FIGURE 1
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Figure 1. Simplified overview of the plant kingdom and analyzed genera. Taxa containing AAPs and/or LHTs are marked. Note, that genomes of gymnosperms and monilophytes have not been used for the analysis.

Here, sequences from red algae (Galdieria sulfuraria and Cyanidioschyzon merolae), green algae (Chlorophytes: Chlamydomonas reinhardtii and Volvox carterii; Charophytes: Penium marinum, Spirogyra praetensis, Coleochaete sp., Chaetosphaeridium globosum, Mesostigma viride, Nitella hyalina, Klebsormidium flaccidum, Chlorokybus atmosphyticus), and basal non-vascular (Physcomitrella patens), non-seed vascular (Selaginella moellendorffii), and vascular land plants (eudicots: Arabidopsis thaliana, Medicago sativa; monocots: Oryza sativa) were analyzed for AAP and LHT proteins (Figure 1). Phylogenetic reconstruction was performed to determine diversification of the AAP and LHT amino acid transporters as well as their lineage association.

Results and Discussion

AAP and LHT Transporters Form Two Distinct Groups

Database searches for AAP and LHT proteins in red algae, green algae, basal non-vascular and vascular land plants, and seed plants resulted in 44 AAP and 39 LHT protein sequences (Figure 2; Tables 1 and 2). Predicted protein sequences for the AAPs averaged 478 ± 14 amino acids (mean ± SD). The length of LHT sequences was similar (463 ± 31 amino acids). The LHT sequence from Klebsormidium flaccidum (KfLHT13) is an incomplete cDNA and contains the C-terminal 388 amino acids. A maximum-likelihood tree was constructed using PhyML 3.0 (Guindon et al., 2010) based on the alignment of full-length AAP and LHT sequences and the truncated KfLHT13 (Figure 2). In addition, trees were made using alignments in which the variable-length N- and C-terminal regions of the alignment were removed (data not shown). These trees did not differ from those based on full-length AAPs and LHTs, and KfLHT13 (Figures 24). Both AAPs and LHTs were found in eudicots, monocots, Selaginella and Physcomitrella, but AAPs and LHTs form two distinct groups supporting functional differences between the two transporter families in the analyzed organisms (see also Figure 1). The absence of AAP or LHT genes in Chlorophytes is consistent with the hypothesis that chlorophyte algae are not ancestors of land plants (Turmel et al., 1999; Karol et al., 2001; Kapraun, 2007).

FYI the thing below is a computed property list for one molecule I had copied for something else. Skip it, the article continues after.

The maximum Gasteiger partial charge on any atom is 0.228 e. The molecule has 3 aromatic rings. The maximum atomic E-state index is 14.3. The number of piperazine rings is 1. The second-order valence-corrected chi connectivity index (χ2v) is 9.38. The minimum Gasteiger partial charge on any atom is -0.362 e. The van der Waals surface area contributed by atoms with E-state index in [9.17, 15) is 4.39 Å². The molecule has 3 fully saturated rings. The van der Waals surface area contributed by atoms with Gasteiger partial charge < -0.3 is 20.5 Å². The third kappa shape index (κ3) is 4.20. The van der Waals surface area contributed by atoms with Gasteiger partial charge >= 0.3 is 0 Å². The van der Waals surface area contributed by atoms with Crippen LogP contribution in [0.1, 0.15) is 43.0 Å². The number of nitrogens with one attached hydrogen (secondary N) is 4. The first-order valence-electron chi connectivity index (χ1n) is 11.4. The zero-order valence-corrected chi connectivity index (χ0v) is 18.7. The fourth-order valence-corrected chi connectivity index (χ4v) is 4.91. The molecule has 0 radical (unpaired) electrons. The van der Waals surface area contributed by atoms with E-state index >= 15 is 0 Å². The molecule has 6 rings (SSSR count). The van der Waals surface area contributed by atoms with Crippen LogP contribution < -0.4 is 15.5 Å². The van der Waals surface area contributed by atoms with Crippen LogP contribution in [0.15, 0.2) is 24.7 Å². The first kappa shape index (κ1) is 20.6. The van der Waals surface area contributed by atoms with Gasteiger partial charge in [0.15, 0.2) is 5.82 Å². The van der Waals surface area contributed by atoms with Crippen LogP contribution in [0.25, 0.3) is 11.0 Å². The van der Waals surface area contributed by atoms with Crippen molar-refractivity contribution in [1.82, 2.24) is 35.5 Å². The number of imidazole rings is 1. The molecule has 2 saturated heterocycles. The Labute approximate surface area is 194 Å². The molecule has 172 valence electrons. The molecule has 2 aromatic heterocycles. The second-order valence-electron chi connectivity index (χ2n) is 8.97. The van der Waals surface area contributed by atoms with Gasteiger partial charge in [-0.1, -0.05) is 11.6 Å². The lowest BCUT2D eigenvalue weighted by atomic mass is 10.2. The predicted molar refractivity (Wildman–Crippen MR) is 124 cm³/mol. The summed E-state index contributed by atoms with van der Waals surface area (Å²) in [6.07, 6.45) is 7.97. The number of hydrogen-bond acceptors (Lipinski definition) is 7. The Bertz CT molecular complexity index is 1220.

TABLE 1
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Table 1. Amino acid permeases protein sequences sorted by subcluster.

TABLE 2
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Table 2. Lysine–histidine-like transporters protein sequences sorted by subcluster.

FIGURE 2
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Figure 2. Phylogenetic tree of AAP and LHT proteins found across taxa. A total of 44 AAP and 39 LHT proteins were identified. AAPs and LHTs form two distinct groups, each sub-divided in clusters or subclusters. The clusters (numbers) and subclusters (letters) were labeled and color-coded.

AAPs Evolved at the Same Time as Land Plants